|Publicado en||Environment: Science and Policy for Sustainable Development, v. 58(5):24-37.|
Melgar, A.C., Vicuna,, s., Gironás,, J., Varady,, R. Scott, C. A.
|Año de publicación||2016|
University of Chile
Pontificia Universidad Católica de Chile
University of Arizona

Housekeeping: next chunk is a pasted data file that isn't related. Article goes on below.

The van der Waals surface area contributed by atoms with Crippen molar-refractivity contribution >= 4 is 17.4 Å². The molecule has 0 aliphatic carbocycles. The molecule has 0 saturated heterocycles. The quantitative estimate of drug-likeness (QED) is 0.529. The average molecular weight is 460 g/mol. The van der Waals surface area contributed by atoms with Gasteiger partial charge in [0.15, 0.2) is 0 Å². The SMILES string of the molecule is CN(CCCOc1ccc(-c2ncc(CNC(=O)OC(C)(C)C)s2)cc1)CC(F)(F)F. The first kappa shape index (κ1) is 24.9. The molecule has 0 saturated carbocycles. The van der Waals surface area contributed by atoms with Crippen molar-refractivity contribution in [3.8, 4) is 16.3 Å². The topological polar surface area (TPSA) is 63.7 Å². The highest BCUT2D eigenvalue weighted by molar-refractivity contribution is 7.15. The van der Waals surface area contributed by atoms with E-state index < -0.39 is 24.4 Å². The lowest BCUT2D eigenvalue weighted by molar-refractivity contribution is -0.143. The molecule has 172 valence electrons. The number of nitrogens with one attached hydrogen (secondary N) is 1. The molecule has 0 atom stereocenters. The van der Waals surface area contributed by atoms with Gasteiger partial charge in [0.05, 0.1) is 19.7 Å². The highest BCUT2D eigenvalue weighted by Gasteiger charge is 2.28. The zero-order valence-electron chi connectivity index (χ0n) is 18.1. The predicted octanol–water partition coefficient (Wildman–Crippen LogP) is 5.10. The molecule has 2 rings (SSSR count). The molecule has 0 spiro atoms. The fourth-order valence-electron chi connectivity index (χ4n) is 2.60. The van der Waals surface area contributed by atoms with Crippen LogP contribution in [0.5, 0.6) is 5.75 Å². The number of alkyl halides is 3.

In the face of high-impact, but uncertain, environmental changes likely to affect the supply and demand of water resources, societies are discussing the need to adapt to such changes and considering their available options to do so. Inspired by a decision-analysis approach called robust decisionmaking (RDM), a collaborative science-policy dialogue is being sustained in Chile&rsquos Maipo River basin. The Maipo is a highly populated, water-scarce basin that has long faced multiple environmental challenges. Through a science-policy dialogue, a group&mdashcomprising representative water-resources stakeholders and multidisciplinary researchers&mdashhas identified water-related attributes that the different stakeholders wanted to protect in anticipation of climate variability and change in the basin. The result has been a hybrid water security&ndashecosystem services&ndashhuman well-being adaptation framework with three dimensions: i) water availability and requirements (quantity and quality), ii) water-related objectives, and iii) ultimate human well-being and ecosystem-services outcomes. We show that this framework&mdash&ldquoco-produced&rdquo by stakeholders and researchers&mdashsupports adaptation by helping participants recognize the underlying development and ecosystem-services aims that must be planned for in addition to the aims of satisfying short-term water needs. The framework is used to identify appropriate performance indicators that would evaluate the need for climate-change adaptation strategies. The adaptation framework helps to visually focus the dialogue on: i) uncertainties in the climate and development scenarios that are likely to influence the definition of alternative futures ii) intersectoral and upstream-downstream relations that need to be better understood through models and stakeholder engagement and iii) the scale and location of the implementation of potential adaptation strategies. Developing and applying this framework in the Maipo River basin in Chile demonstrates that co-production of a climate-change adaptation plan centers on water as the means to fulfill multiple human well-being and ecosystem-services outcomes. Understanding how climate can impact lifestyles and societal aspirations prompts decisionmakers to more urgently pursue adaptation actions and policies, despite climatic, political and other uncertainties. With suitable adjustment for context, the insights and lessons drawn from developing this framework in the Maipo River basin may be applicable in other locations across the globe&mdashespecially in arid or semiarid regions with increasing hydroclimatic variability, long-term water scarcity, and water-security threats from rapid growth in demand,